Christians Under Attack in South Carolina
Yes, it’s true, according to the Lieutenant Governor of South Carolina, Andre Bauer. A U.S. District Court held this week that a State-sponsored vehicle license plate featuring a cross superimposed over a stained glass window with the words “I Believe” violates the First Amendment’s Establishment Clause. As reported by The State newspaper, the Lt. Governor declared in response that the ruling was “another attack on Christianity.” (BBC coverage here with a picture of the plate).
Who knew that in South Carolina Christians were under attack? Perhaps the U.N. should open an investigation into religious oppression in South Carolina by the Special Rapporteur on Freedom of Religion or Belief? I jest, though as we have seen, the U.N. doesn’t always investigate the most obvious places.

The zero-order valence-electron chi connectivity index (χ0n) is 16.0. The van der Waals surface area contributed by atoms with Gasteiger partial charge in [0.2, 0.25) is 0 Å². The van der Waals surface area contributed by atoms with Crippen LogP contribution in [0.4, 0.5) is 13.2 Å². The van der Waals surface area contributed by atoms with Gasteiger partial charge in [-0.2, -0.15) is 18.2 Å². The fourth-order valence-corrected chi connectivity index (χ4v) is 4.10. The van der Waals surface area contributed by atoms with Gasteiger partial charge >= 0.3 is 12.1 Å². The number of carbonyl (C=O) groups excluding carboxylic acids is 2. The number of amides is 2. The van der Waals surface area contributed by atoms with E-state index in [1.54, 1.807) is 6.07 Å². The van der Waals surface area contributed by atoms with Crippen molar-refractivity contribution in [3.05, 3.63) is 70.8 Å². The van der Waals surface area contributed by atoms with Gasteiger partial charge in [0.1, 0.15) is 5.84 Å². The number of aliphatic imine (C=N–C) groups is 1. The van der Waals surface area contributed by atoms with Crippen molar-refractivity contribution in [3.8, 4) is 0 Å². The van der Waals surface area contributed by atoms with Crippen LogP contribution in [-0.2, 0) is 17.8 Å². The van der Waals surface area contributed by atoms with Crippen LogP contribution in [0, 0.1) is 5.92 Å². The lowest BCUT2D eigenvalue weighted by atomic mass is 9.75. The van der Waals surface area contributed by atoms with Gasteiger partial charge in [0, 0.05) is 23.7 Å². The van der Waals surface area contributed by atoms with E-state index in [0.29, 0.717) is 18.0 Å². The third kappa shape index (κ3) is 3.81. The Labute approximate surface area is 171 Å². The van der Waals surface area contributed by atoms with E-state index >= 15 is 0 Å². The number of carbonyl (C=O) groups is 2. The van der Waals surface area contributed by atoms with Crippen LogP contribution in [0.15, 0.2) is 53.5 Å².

The “I Believe” license plate originated with the Lt. Governor, whose role was highlighted in the court’s opinion. In public comments, he claimed: “So we have become a silent majority quite frankly, folks. When a secular group can get a license plate and nobody challenges it, but Christians can’t, there’s a problem in the system.” Such persecution rhetoric does lend itself to a particular kind of resentment—the Lt. Governor is in the majority, but cannot enact his preferred agenda. Of course, there is an important reason why he cannot do so, other than the oppression of a “silent majority”: constitutional constraint in the form of the Establishment Clause. The Lt. Governor’s rhetorical strategy highlights how constitutional discourse migrates and transforms as it is applied in new circumstances. Equality discourse, usually deployed on behalf of those occupying a minority status, is redeployed here to assert claims by a majority against others. Thus, the Lt. Governor can gin up outrage that Christians, who are an overwhelming majority, are not being treated equally in the public sphere. Equality arguments have worked in other contexts to support inclusion of Christian viewpoints in state-sponsored fora. Though, the problem here is that the Christian viewpoint is one the State of South Carolina adopted itself, rendering the Lt. Governor’s position clearly untenable. As creative as the equality argument may be, we see that constitutional rhetoric is not always closely aligned with commitment to particular forms of constitutional constraint.